Citrus Mealybug and Control Methods


Citrus mealybug (Planococcus citri) is a common pest of citrus and ornamental plants in Florida. There are at least 27 plant families reported as a host for mealybugs. The pest is native to Asia, but it is also found in the Americas and Europe.


  • Soft, oval, pinkish body, and covered with a white powdery wax along the body.
  • The species are different in the thickness and length of the waxy filaments.
  • They can be found between clusters of fruits, especially when ants are present in groves.
  • The eggs are pink in color and will hatch in 2 to 10 days.
  • Female mealybugs have no wings, and they travel short distances by crawling, or they are carried by ants, wind, birds, labor crews.
  • Male mealybugs are small, winged insects.


  • Wilted, distorted, and yellowed chlorosis leaves, stunted growth, leaf drop, fruit splitting, fruit discoloration, fruit drop, and occasionally death of infested plants.
  • Sooty mold fungus grows because of honeydew secreted by mealybugs left on leaves and fruits. Sooty molds reduce the photosynthesis capacity of leaves.
  • Commercially unacceptable fruits because of sooty mold on fruits
  • Damage is most severe in the summer.


  • Citrus mealybugs are not easy to control. Their population should be monitored from March by examining the trunk and lower branches.
  • In a small scale, you can remove them using a cotton swab dipped in rubbing alcohol, or by using a high-pressure water spray.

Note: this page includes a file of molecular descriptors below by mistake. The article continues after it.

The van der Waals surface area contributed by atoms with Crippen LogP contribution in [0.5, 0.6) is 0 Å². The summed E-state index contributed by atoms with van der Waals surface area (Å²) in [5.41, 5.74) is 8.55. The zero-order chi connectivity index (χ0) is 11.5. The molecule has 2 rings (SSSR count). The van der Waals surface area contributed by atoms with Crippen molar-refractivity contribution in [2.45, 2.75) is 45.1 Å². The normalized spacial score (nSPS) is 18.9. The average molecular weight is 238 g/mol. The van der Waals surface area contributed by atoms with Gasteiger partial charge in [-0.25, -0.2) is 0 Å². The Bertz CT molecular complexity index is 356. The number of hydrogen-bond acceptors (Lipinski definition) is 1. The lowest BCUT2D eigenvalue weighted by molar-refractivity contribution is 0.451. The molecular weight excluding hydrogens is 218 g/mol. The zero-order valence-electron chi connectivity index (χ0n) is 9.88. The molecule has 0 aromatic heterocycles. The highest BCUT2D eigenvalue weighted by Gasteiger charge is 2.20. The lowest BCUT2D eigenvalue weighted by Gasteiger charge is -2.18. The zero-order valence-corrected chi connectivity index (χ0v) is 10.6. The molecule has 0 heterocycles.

• Wash plants with mild soapy water (about 2% soap, not detergent) to remove wax left by mealybugs.
  • Oil application will aid in suppressing mealybugs.
  • Chemical control is most effective when the first mealybugs are observed.
  • Pesticide can be sprayed weekly to control all new mealybugs hatched from eggs. Chemicals have been recommended for their control (For more information on chemical control, refer to Florida Citrus Pest Manage­ment Guide: Soft-Bodied Insects Attacking Foliage and Fruit.
  • Hedging citrus groves to reduce contact between trees is useful for limiting the spread of the pest.
  • Cleaning of equipment and harvest materials will help prevent the spread of mealybug.
  • Biological control is the most effective method to control citrus mealybugs. Some parasitoid wasps as well as lady beetles, predaceous mites, lacewings, mealybug destroyers, and syrphid flies can aid in mealybug control.
  • No single control method will control citrus mealybugs.


More information can be found here: Citrus Mealybug Planococcus citri (Risso) (Insecta: Hemiptera: Pseudococcidae)

Citrus Mealybug (Planococcus citri). credit to Lyle Buss, UF Entomology
Citrus Mealybug. Credit to Amir Rezazadeh

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Posted: March 31, 2022

Category: Agriculture
Tags: Citrus, Disease, Mealybugs, Pest

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